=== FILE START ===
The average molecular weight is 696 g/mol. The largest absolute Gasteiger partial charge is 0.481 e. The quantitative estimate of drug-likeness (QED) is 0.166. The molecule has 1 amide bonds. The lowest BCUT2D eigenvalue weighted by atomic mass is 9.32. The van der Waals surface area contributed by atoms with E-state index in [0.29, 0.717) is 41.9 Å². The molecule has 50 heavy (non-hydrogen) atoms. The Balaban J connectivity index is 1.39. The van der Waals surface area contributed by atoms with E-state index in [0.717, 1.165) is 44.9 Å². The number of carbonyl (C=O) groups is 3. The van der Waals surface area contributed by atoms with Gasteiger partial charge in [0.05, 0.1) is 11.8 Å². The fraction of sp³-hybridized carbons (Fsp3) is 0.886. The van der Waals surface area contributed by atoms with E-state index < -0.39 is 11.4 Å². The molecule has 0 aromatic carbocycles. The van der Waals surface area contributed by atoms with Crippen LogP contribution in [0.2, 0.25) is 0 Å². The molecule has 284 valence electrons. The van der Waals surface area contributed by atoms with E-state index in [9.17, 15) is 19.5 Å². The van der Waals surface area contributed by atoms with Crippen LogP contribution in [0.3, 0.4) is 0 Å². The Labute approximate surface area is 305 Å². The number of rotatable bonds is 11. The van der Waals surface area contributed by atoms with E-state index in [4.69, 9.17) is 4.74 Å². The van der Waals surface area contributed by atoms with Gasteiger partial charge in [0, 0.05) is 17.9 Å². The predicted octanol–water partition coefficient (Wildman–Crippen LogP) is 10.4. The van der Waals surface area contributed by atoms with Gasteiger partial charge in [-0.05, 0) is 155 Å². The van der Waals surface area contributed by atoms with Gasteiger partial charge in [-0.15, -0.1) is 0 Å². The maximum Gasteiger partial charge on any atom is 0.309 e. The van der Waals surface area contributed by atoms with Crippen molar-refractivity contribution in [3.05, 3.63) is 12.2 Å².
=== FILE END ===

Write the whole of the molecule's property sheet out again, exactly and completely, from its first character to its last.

The average molecular weight is 696 g/mol. The largest absolute Gasteiger partial charge is 0.481 e. The quantitative estimate of drug-likeness (QED) is 0.166. The molecule has 1 amide bonds. The lowest BCUT2D eigenvalue weighted by atomic mass is 9.32. The van der Waals surface area contributed by atoms with E-state index in [0.29, 0.717) is 41.9 Å². The molecule has 50 heavy (non-hydrogen) atoms. The Balaban J connectivity index is 1.39. The van der Waals surface area contributed by atoms with E-state index in [0.717, 1.165) is 44.9 Å². The number of carbonyl (C=O) groups is 3. The van der Waals surface area contributed by atoms with Gasteiger partial charge in [0.05, 0.1) is 11.8 Å². The fraction of sp³-hybridized carbons (Fsp3) is 0.886. The van der Waals surface area contributed by atoms with E-state index < -0.39 is 11.4 Å². The molecule has 0 aromatic carbocycles. The van der Waals surface area contributed by atoms with Crippen LogP contribution in [0.2, 0.25) is 0 Å². The molecule has 284 valence electrons. The van der Waals surface area contributed by atoms with E-state index in [9.17, 15) is 19.5 Å². The van der Waals surface area contributed by atoms with Crippen LogP contribution in [0.3, 0.4) is 0 Å². The Labute approximate surface area is 305 Å². The number of rotatable bonds is 11. The van der Waals surface area contributed by atoms with E-state index in [4.69, 9.17) is 4.74 Å². The van der Waals surface area contributed by atoms with Gasteiger partial charge in [0, 0.05) is 17.9 Å². The predicted octanol–water partition coefficient (Wildman–Crippen LogP) is 10.4. The van der Waals surface area contributed by atoms with Gasteiger partial charge in [-0.05, 0) is 155 Å². The van der Waals surface area contributed by atoms with Gasteiger partial charge in [-0.15, -0.1) is 0 Å². The maximum Gasteiger partial charge on any atom is 0.309 e. The van der Waals surface area contributed by atoms with Crippen molar-refractivity contribution in [3.05, 3.63) is 12.2 Å².